The Limits of Okinawa: Japanese Capitalism, Living Labor, and Theorizations of Community
Reforming Old Customs, Transforming Women’s Work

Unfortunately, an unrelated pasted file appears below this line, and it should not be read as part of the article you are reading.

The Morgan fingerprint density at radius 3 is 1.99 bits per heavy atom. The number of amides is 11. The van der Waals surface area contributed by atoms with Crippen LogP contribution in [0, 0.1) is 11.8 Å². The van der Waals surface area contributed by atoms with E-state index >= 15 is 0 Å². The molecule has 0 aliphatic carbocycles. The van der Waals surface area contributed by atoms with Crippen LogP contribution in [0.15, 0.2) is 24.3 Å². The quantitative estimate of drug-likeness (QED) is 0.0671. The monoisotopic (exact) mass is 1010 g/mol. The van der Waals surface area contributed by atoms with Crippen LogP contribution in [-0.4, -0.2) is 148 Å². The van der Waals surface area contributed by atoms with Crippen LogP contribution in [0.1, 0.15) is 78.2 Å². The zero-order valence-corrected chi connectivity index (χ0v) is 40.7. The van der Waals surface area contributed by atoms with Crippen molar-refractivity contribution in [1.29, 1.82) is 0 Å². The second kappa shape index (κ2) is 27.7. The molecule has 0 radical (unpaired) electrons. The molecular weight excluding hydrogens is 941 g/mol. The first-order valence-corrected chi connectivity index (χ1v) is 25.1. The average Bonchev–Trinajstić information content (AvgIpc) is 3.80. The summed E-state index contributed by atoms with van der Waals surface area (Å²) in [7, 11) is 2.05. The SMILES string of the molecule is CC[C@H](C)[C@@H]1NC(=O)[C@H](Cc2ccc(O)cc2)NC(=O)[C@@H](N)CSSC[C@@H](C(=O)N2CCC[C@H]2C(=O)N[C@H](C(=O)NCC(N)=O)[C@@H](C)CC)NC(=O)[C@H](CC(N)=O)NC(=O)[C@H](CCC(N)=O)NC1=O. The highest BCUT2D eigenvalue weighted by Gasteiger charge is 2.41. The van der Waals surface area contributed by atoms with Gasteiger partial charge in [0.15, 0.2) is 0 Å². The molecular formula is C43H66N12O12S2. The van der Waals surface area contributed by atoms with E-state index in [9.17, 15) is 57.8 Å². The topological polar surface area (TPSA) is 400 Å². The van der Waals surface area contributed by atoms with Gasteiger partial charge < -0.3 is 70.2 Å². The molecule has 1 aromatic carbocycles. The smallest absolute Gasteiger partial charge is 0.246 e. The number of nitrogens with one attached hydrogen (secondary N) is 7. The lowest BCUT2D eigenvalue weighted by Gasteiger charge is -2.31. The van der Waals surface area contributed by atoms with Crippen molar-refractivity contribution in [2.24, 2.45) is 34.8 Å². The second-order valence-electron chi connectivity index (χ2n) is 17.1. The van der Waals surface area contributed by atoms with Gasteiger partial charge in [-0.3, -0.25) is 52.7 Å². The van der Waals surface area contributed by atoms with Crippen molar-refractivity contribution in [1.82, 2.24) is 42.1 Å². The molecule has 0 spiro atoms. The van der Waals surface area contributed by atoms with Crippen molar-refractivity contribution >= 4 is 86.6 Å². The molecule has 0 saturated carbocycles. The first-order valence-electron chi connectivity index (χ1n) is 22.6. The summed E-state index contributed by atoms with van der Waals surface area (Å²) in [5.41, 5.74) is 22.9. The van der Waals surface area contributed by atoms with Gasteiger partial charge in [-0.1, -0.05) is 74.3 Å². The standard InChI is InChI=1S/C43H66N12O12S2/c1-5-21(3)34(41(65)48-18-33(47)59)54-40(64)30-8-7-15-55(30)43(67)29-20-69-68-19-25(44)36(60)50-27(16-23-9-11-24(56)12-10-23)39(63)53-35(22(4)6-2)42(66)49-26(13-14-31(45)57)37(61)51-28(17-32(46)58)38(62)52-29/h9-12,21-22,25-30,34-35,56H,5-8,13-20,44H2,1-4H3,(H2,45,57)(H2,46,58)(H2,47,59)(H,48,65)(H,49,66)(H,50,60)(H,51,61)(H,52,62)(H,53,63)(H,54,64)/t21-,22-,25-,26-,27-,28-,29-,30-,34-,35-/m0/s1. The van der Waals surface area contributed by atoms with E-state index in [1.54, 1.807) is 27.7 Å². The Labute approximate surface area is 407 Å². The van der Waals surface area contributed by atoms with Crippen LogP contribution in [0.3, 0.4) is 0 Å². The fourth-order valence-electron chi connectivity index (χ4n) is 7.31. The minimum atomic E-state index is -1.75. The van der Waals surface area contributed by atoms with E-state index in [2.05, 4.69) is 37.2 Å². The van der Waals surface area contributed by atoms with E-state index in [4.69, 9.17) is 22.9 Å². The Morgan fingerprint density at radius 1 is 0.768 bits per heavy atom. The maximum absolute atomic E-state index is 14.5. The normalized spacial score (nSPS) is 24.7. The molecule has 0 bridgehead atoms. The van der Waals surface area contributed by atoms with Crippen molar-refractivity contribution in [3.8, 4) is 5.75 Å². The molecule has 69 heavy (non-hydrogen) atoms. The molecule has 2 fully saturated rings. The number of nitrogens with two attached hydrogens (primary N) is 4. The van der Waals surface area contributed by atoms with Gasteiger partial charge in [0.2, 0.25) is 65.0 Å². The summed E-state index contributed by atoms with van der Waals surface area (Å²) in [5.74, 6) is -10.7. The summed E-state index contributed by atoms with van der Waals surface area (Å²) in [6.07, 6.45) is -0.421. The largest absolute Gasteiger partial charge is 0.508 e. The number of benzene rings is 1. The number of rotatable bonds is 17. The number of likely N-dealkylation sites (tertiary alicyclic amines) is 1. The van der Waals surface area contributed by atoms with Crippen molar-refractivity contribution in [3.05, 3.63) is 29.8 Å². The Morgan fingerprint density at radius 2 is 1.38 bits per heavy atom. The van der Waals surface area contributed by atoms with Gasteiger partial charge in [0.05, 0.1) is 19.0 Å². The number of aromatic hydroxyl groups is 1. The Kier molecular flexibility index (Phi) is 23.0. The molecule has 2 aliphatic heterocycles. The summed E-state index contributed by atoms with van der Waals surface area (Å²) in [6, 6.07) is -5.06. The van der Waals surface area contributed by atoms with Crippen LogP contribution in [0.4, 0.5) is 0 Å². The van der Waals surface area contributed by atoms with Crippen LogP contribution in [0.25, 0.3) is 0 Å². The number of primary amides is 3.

This chapter examines the tensions that emerged in the late nineteenth century between the first generation of Okinawa’s intellectuals and female weavers soon after the Miyako island peasantry. It focuses on the conflicts that took place between local advocates of the movement to reform old customs—a project designed to transform the hearts and minds of the Okinawan people in preparation for the establishment of capitalist relations of production in the prefecture—and Okinawa’s female producer-merchants. Prominent local intellectual Ōta Chōfu and others urged the Okinawan people to change their habits and customs so that even their sneezes resembled those of the mainland Japanese people because they believed that such assimilatory policies were necessary for acceptance and for the successful establishment of capitalist relations in the prefecture. As part of this movement, they encouraged the establishment of mechanisms of quality control and marketing strategies in order to strengthen local industry. To their chagrin, they found that weaving women, who were the main dyers and peddlers of cloth wovens, were not at all interested in conforming to Japanese or modern industrial standards. Ōta was particularly concerned that these women prioritized their immediate and petty profits at the expense of the development of the industry as a whole. The conflict between local advocates of the reform of old customs and these women was couched as a problem of the backwardness of Okinawan culture, but was actually a fight over who had the right to control and manage the prefecture’s human and material resources.
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